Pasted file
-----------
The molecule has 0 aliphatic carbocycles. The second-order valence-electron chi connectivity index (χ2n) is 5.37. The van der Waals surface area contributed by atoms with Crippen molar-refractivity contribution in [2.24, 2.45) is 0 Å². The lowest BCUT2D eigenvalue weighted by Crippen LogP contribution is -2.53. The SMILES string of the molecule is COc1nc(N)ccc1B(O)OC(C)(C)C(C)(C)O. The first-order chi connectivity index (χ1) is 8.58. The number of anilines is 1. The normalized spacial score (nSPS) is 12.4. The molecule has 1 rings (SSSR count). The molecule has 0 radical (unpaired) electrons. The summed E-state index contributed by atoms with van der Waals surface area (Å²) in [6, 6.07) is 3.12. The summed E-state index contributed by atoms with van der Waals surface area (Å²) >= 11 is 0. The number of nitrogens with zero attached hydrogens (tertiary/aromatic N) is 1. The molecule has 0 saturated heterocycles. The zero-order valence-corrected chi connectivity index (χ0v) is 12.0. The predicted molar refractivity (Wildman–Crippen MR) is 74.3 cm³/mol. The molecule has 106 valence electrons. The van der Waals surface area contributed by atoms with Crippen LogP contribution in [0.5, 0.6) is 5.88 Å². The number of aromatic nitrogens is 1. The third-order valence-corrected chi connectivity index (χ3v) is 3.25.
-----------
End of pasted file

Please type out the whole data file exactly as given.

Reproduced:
The molecule has 0 aliphatic carbocycles. The second-order valence-electron chi connectivity index (χ2n) is 5.37. The van der Waals surface area contributed by atoms with Crippen molar-refractivity contribution in [2.24, 2.45) is 0 Å². The lowest BCUT2D eigenvalue weighted by Crippen LogP contribution is -2.53. The SMILES string of the molecule is COc1nc(N)ccc1B(O)OC(C)(C)C(C)(C)O. The first-order chi connectivity index (χ1) is 8.58. The number of anilines is 1. The normalized spacial score (nSPS) is 12.4. The molecule has 1 rings (SSSR count). The molecule has 0 radical (unpaired) electrons. The summed E-state index contributed by atoms with van der Waals surface area (Å²) in [6, 6.07) is 3.12. The summed E-state index contributed by atoms with van der Waals surface area (Å²) >= 11 is 0. The number of nitrogens with zero attached hydrogens (tertiary/aromatic N) is 1. The molecule has 0 saturated heterocycles. The zero-order valence-corrected chi connectivity index (χ0v) is 12.0. The predicted molar refractivity (Wildman–Crippen MR) is 74.3 cm³/mol. The molecule has 106 valence electrons. The van der Waals surface area contributed by atoms with Crippen LogP contribution in [0.5, 0.6) is 5.88 Å². The number of aromatic nitrogens is 1. The third-order valence-corrected chi connectivity index (χ3v) is 3.25.